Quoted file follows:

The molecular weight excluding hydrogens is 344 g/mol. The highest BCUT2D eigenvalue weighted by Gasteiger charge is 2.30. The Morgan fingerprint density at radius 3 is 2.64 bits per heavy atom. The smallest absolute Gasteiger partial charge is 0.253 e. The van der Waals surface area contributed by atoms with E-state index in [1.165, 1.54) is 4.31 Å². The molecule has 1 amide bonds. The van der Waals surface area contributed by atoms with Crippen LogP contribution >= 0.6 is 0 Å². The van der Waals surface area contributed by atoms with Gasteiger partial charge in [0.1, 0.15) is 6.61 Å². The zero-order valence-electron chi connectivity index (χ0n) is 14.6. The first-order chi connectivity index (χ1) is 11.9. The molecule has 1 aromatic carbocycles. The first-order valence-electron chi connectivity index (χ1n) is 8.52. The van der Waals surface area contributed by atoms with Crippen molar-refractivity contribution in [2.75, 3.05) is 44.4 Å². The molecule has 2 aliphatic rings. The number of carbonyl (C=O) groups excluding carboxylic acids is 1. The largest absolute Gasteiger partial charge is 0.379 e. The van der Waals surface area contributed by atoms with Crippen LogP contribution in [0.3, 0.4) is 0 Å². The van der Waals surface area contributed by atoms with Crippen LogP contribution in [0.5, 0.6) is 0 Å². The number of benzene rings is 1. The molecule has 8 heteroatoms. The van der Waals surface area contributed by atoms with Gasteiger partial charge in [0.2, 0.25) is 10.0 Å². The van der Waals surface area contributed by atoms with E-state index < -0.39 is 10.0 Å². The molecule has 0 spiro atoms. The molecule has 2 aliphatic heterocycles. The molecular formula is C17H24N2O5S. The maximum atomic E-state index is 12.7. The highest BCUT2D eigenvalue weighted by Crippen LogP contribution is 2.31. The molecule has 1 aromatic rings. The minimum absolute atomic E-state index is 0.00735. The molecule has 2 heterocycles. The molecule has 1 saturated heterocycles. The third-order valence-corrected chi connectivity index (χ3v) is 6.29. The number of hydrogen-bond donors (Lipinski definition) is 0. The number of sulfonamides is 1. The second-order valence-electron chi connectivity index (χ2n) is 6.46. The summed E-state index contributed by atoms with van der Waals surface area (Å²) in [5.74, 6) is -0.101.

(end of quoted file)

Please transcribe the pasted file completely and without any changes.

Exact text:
The molecular weight excluding hydrogens is 344 g/mol. The highest BCUT2D eigenvalue weighted by Gasteiger charge is 2.30. The Morgan fingerprint density at radius 3 is 2.64 bits per heavy atom. The smallest absolute Gasteiger partial charge is 0.253 e. The van der Waals surface area contributed by atoms with E-state index in [1.165, 1.54) is 4.31 Å². The molecule has 1 amide bonds. The van der Waals surface area contributed by atoms with Crippen LogP contribution >= 0.6 is 0 Å². The van der Waals surface area contributed by atoms with Gasteiger partial charge in [0.1, 0.15) is 6.61 Å². The zero-order valence-electron chi connectivity index (χ0n) is 14.6. The first-order chi connectivity index (χ1) is 11.9. The molecule has 1 aromatic carbocycles. The first-order valence-electron chi connectivity index (χ1n) is 8.52. The van der Waals surface area contributed by atoms with Crippen molar-refractivity contribution in [2.75, 3.05) is 44.4 Å². The molecule has 2 aliphatic rings. The number of carbonyl (C=O) groups excluding carboxylic acids is 1. The largest absolute Gasteiger partial charge is 0.379 e. The van der Waals surface area contributed by atoms with Crippen LogP contribution in [0.3, 0.4) is 0 Å². The van der Waals surface area contributed by atoms with Crippen LogP contribution in [0.5, 0.6) is 0 Å². The number of benzene rings is 1. The molecule has 8 heteroatoms. The van der Waals surface area contributed by atoms with Gasteiger partial charge in [0.2, 0.25) is 10.0 Å². The van der Waals surface area contributed by atoms with E-state index < -0.39 is 10.0 Å². The molecule has 0 spiro atoms. The molecule has 2 aliphatic heterocycles. The molecular formula is C17H24N2O5S. The maximum atomic E-state index is 12.7. The highest BCUT2D eigenvalue weighted by Crippen LogP contribution is 2.31. The molecule has 1 aromatic rings. The minimum absolute atomic E-state index is 0.00735. The molecule has 2 heterocycles. The molecule has 1 saturated heterocycles. The third-order valence-corrected chi connectivity index (χ3v) is 6.29. The number of hydrogen-bond donors (Lipinski definition) is 0. The number of sulfonamides is 1. The second-order valence-electron chi connectivity index (χ2n) is 6.46. The summed E-state index contributed by atoms with van der Waals surface area (Å²) in [5.74, 6) is -0.101.